1. Niche Topics January 18, 2010 at 10:11 pm #

    Great share! I went cold turkey a few years ago — it was hard but really worth it 🙂

  2. brookeamanda January 18, 2010 at 10:12 pm #

    My sister quit smoking after being hooked for nearly 15 years. That was almost ten years ago! She was amazed at how much better she felt and how much money she saved.

  3. 2berrys January 19, 2010 at 11:20 pm #

    Great post and congrats! That’s a tough one. I also smoked for like 12 years and quit about 4 years ago. Not fun and not easy. So glad I did though.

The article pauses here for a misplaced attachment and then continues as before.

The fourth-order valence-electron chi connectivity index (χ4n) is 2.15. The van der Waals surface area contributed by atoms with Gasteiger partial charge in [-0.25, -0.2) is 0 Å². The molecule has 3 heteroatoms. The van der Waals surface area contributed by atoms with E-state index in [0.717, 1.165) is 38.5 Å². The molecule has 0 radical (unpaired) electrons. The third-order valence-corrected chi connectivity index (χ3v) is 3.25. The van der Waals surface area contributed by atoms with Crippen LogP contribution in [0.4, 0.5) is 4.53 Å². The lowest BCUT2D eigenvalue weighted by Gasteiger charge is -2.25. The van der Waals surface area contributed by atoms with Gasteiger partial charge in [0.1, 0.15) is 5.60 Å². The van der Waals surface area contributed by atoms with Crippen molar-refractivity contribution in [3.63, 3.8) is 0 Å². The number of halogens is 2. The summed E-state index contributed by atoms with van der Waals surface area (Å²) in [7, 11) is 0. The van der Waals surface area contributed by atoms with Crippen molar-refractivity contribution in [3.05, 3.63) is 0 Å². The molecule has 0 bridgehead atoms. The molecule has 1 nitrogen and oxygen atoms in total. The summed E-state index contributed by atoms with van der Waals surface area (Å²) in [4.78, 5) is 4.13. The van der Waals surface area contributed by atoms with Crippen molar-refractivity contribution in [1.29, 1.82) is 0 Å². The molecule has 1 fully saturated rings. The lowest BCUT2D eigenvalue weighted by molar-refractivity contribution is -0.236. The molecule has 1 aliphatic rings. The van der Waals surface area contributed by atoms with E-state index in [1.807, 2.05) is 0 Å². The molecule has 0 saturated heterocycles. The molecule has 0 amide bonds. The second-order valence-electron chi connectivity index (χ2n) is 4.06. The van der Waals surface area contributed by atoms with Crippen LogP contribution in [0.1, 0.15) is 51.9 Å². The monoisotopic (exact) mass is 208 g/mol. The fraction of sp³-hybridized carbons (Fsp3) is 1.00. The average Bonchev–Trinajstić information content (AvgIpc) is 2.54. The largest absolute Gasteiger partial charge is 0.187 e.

4. Keenan Keri January 29, 2010 at 6:34 am #

    Comfortably the post is really the greatest on this precious topic. I concur with your conclusions and will eagerly look forward to your coming updates. Saying thanks will not just be sufficient, for the extraordinary clarity in your writing. I will instantly grab your rss feed to stay informed of any updates. Solid work and much success in your business dealings!

    The reasons you started smoking are probably not around anymore. You don’t need to act cool, be swayed by peer pressure, cope with teen emotions, or do what grown-ups or stars do. So stop smoking today!.Health is not everything, but without health, everything else is nothing.